Dr Ben Garrod
Evolutionary biologist and great ape conservationist
Most recently, Ben featured in the Natural World documentary Red Ape: Saving the Orangutans on BBC Two.
Ben has also recently presented Hyper Evolution: Rise of the Robots on BBC Four and The Day the Dinosaurs Died on BBC Two, as well as presenting his second UK theatre tour, So You Think You Know About Dinosaurs...?! in Spring 2018.
Ben has a BSc in Animal Behaviour from Anglia Ruskin University, an MSc in Wild Animal Biology from the Royal Veterinary College and a PhD, which looked at monkey evolution on tropical islands, entitled 'Primates of the Caribbean' with the University College London and the Zoological Society of London. In addition to his role as Teaching Fellow at Anglia Ruskin University, he has presented a number of television programmes, including Attenborough and the Giant Dinosaur with Sir David Attenborough on BBC One, in addition to his own award-winning six-part BBC Four series Secrets of Bones. He has also presented The Human Hive on Radio4, in addition to the series Bone Storie
Throughout the last decade, Ben has lived and worked all over the world, mainly within great ape conservation – spending several years in central Africa developing and managing a leading chimpanzee conservation field site for the renowned chimpanzee scientist Dr Jane Goodall, where amongst other things was responsible for habituating wild chimps. He has also worked extensively across South East Asia for an orangutan conservation charity, researched animal artifacts from Imperial Chinese tombs, marine life in Madagascar and studied introduced monkeys throughout the Caribbean archipelago. He has also repeatedly traveled to the Arctic archipelago of Svalbard, where he has helped lead wildlife watching tours. Ben is an accomplished public speaker and has spoken at a range of conferences, public debates and science festivals, including the Cheltenham Science Festival and for TEDx. He also writes science-based articles for The Guardian.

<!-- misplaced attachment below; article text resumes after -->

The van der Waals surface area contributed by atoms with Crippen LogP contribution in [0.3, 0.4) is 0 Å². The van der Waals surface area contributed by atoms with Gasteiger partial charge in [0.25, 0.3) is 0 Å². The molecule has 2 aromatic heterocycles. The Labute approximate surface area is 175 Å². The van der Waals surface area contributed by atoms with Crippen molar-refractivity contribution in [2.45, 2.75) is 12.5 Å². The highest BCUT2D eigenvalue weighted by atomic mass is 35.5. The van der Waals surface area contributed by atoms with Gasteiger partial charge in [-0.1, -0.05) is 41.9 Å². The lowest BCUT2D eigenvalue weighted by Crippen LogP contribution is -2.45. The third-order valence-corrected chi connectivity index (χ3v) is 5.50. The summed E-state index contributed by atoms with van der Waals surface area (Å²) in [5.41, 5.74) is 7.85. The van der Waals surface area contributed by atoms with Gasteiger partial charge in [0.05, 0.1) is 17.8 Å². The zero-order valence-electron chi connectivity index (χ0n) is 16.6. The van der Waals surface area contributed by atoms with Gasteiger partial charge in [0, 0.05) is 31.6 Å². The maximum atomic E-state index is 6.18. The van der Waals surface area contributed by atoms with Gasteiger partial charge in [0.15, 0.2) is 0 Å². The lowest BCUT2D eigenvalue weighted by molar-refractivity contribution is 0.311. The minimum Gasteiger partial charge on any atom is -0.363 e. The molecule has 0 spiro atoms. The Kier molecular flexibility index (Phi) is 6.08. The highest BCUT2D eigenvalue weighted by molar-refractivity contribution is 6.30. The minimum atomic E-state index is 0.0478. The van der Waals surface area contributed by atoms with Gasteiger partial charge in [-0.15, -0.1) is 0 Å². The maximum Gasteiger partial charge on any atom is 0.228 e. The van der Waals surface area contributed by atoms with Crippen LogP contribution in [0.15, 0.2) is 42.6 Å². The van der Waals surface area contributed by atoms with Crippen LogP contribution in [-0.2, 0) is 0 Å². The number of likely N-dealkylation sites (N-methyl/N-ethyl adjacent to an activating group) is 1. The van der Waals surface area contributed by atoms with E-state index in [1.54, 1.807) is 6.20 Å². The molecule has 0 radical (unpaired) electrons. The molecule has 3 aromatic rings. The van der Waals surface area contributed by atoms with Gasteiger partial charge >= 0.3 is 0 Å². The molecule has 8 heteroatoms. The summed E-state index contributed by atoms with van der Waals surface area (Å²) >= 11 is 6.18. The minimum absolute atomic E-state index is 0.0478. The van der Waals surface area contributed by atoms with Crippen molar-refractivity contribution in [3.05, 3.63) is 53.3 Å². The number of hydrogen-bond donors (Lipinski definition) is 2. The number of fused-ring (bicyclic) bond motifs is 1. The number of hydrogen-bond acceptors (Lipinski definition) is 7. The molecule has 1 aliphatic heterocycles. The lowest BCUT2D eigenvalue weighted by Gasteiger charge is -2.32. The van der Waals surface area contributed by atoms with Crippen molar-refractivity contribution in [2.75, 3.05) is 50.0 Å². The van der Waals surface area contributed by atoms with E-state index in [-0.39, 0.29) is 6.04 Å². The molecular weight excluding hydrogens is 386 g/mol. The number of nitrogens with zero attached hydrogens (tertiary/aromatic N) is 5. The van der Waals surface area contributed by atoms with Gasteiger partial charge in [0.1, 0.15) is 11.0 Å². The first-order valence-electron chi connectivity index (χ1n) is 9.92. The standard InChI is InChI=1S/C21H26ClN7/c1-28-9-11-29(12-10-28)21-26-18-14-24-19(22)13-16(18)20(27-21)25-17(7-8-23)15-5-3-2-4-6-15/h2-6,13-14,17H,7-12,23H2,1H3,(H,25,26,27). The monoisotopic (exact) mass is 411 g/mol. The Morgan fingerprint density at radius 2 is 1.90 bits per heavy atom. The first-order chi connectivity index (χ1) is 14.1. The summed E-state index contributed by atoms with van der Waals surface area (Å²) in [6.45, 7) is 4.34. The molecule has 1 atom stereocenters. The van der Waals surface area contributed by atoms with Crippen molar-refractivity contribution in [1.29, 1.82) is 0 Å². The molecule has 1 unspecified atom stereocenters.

Ben grew up on coastal Norfolk and still likes nothing better than to get out on the beaches there to see which species (both dead and alive) he can find. He now lives in Bristol where despite not having any pets, he lives with Lola, an articulated howler monkey skeleton.
Ben is heavily involved in a wide range of charities and organisations. His affiliations include being a Trustee of the Jane Goodall Institute UK; an Ambassador for the Marine conservation Society; a Council member for the Primate Society of Great Britain (PSGB); Ambassador for the Norfolk Wildlife Trust; Ambassador for Bristol Museum; Patron for National Sciences Collections Association (NatSCA); and a Fellow of the Linnean Society.